Flûte d'amour

Flute d'Amour, Radcliff system, Alto flute in B-flat, silver, used by John Amadio, made by Rudall Carte & Co Ltd, London, England, 1923

The flûte d'amour (Italian: flauto d'amore, German: Liebesflöte, translates as: Love Flute) is pitched in either A or B and is intermediate in size between the modern C concert flute and the alto flute in G. It is the mezzo-soprano member of the flute family. It is also sometimes called a tenor flute.[1]

Unlike the alto flute, the ratio between the bore diameter and tube length is much the same as in the concert flute, which allows it to have a mellower tone colour but without losing any facility in the top octave. Its lowest sounding note is B (or A). In contrast, the alto flute has a wider bore in relation to its tube length. This is to provide it with extra power in the bottom register, but this causes the alto problems with intonation and facility of sounding some notes in its top register.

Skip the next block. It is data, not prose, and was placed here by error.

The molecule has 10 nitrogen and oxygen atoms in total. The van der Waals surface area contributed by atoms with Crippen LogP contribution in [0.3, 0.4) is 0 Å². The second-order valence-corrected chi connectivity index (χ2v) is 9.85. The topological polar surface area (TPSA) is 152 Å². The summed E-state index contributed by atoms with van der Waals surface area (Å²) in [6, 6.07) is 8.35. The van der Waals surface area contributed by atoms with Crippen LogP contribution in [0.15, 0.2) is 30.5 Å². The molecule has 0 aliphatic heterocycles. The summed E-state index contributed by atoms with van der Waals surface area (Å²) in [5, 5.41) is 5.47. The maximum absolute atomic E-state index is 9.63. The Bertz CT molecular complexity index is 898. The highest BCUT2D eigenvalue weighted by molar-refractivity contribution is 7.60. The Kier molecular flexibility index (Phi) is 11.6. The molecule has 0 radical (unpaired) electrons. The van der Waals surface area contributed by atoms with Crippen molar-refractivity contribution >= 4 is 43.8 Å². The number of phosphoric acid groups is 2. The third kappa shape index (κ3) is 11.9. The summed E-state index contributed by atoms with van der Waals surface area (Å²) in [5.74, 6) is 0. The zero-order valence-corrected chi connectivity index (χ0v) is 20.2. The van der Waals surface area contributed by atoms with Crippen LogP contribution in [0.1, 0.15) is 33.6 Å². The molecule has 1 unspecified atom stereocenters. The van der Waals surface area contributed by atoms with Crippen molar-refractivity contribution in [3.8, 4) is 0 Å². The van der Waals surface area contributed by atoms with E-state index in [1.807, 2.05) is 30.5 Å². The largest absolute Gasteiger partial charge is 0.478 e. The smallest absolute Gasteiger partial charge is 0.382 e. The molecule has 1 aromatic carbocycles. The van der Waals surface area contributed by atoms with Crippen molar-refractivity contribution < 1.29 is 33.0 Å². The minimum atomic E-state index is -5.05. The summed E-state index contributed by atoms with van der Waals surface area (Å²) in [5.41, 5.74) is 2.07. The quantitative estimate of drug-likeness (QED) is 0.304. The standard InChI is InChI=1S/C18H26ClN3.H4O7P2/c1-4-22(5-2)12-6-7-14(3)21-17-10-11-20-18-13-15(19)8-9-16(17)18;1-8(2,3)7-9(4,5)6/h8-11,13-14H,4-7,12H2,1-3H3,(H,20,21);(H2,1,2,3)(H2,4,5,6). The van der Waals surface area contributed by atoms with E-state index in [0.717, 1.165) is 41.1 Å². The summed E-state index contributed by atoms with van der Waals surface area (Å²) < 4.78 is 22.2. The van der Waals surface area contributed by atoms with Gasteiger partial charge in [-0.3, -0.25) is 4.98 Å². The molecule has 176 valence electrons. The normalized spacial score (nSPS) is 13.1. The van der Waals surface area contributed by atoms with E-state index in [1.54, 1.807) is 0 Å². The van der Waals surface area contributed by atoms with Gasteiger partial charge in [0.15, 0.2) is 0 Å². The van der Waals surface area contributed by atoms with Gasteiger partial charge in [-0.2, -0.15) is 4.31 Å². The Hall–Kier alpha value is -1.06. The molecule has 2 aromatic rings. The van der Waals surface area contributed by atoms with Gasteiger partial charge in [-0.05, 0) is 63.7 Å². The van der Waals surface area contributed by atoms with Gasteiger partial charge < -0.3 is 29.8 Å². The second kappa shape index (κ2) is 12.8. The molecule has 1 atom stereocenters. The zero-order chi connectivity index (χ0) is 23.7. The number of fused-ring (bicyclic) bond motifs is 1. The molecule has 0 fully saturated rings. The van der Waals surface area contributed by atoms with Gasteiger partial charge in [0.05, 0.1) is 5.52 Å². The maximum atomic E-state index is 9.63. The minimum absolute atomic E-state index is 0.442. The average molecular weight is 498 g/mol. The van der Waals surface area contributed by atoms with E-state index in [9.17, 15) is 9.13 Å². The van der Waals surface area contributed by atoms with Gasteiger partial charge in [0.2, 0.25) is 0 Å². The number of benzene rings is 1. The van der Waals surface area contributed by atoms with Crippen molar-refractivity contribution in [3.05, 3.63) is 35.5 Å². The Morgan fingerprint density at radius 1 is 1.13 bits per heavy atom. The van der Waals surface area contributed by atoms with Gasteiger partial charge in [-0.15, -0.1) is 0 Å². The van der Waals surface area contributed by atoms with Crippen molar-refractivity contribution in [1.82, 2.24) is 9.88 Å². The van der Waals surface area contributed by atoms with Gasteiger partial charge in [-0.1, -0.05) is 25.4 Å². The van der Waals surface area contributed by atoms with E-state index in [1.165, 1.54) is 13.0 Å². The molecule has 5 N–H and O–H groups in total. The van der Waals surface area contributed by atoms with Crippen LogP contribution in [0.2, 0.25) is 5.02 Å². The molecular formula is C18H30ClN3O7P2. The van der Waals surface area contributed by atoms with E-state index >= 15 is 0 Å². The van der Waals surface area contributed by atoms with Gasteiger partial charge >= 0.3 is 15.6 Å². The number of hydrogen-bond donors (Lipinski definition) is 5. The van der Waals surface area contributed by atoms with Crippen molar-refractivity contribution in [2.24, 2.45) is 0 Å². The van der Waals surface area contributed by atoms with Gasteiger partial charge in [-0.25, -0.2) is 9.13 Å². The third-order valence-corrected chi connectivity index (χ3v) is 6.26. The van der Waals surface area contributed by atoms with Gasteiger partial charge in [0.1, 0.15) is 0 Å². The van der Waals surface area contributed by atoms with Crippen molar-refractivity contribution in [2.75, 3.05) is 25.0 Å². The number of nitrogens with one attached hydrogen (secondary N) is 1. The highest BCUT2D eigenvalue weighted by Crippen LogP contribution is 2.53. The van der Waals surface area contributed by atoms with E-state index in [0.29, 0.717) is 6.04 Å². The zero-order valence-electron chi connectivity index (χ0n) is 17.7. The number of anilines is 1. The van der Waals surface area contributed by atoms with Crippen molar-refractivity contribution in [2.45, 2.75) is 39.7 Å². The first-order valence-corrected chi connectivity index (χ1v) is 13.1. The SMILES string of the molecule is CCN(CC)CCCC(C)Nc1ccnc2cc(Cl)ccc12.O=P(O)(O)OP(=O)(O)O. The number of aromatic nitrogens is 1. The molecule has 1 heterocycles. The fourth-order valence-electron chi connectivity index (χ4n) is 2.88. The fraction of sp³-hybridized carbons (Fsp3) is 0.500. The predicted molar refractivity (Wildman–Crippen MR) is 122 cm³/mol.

Some simple flûtes d'amour were also made in the key of A in the late eighteenth century. When used in jazz, the B version is usually implemented to complement the tenor saxophone and clarinet, as both are in B.[citation needed]

References [ edit ]

  1. ^ Adorjan, Andraŝ. Lexikon der Flöte (2009), p. 276.

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